The Roman General Vespasian and his son Titus began the campaign to crush a revolt by attacking the Judahite centres surrounding Jerusalem in 67AD (See our parse on the "70 Weeks of Daniel" [2] for more detailed historical background on this period). A large number of Judahites in these towns fled Roman punishment to take refuge in the fortified city of Jerusalem. The Roman attack and siege left Judah and Jerusalem with limited supplies. During the siege, supplies of food were intentionally burned by one Judahite group to induce the defenders to fight against the siege; as a result many city dwellers and soldiers starved to death.



Chapter 3 2 the hero and the warrior, the judge and the prophet, the diviner and the elder, 3 the captain of fifty and the man of rank, the counselor, skilled craftsman and clever enchanter.
4 “I will make mere youths their officials; children will rule over them.”
5 People will oppress each other— man against man, neighbor against neighbor. The young will rise up against the old, the nobody against the honored.
6 A man will seize one of his brothers in his father’s house, and say, “You have a cloak, you be our leader; take charge of this heap of ruins!” 7 But in that day he will cry out, “I have no remedy. I have no food or clothing in my house; do not make me the leader of the people.”

At the start of the war in 66 AD, the Roman governor had launched a raid on the city, and arrested and crucified numerous Judahite leaders. Since the leaders, elders and the capable were killed, anarchy, lawlessness, and dearth abounded. We have seen from our reconstruction of Micah 4&5 [3] that the leadership was singled out as a punishment from God for leading the people astray (See Matthew 23).



Chapter 3 8 Jerusalem staggers, Judah is falling; their words and deeds are against the Lord, defying his glorious presence. 9 The look on their faces testifies against them; they parade their sin like Sodom; they do not hide it. Woe to them! They have brought disaster upon themselves.
10 Tell the righteous it will be well with them, for they will enjoy the fruit of their deeds. 11 Woe to the wicked! Disaster is upon them! They will be paid back for what their hands have done.

Most of the citizenry of Judah and Jerusalem were killed and the rest sent into slavery for their unrepentant, unashamedly evil nature. However the righteous were saved by taking Jesus' advise to flee to the mountains when they saw the Roman soldiers arrive (Matt 24:15-20).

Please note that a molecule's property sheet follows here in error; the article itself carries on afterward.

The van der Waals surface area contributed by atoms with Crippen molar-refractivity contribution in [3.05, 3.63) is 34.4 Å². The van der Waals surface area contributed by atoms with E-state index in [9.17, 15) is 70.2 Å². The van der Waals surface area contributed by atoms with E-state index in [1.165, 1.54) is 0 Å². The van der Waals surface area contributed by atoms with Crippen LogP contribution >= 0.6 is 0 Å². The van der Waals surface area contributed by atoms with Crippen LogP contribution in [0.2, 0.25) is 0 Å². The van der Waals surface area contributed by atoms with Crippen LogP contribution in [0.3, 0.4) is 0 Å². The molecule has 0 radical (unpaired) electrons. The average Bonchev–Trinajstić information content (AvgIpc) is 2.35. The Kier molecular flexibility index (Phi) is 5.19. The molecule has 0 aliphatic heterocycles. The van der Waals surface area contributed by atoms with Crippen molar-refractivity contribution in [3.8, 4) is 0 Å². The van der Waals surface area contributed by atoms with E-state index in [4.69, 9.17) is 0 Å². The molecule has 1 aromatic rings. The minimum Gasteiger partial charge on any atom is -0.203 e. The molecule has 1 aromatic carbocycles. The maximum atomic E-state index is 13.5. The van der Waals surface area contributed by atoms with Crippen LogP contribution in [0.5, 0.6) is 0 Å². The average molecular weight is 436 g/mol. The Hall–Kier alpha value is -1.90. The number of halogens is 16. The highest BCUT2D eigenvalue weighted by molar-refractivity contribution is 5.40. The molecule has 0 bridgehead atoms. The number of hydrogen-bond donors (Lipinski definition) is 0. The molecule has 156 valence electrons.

Chapter 3 12 Youths oppress my people, women rule over them. My people, your guides lead you astray; they turn you from the path.
13 The Lord takes his place in court; he rises to judge the people. 14 The Lord enters into judgment against the elders and leaders of his people: “It is you who have ruined my vineyard; the plunder from the poor is in your houses. 15 What do you mean by crushing my people and grinding the faces of the poor?” declares the Lord, the Lord Almighty.

The unwise, effeminate elders and leaders led the people astray, placed the people under oppressive laws (Matt 23:4) and abused their position to take advantage of the poor.



Chapter 3 16 The Lord says, “The women of Zion are haughty, walking along with outstretched necks, flirting with their eyes, strutting along with swaying hips, with ornaments jingling on their ankles. 17 Therefore the Lord will bring sores on the heads of the women of Zion; the Lord will make their scalps bald.”
18 In that day the Lord will snatch away their finery: the bangles and headbands and crescent necklaces, 19 the earrings and bracelets and veils, 20 the headdresses and anklets and sashes, the perfume bottles and charms, 21 the signet rings and nose rings, 22 the fine robes and the capes and cloaks, the purses 23 and mirrors, and the linen garments and tiaras and shawls.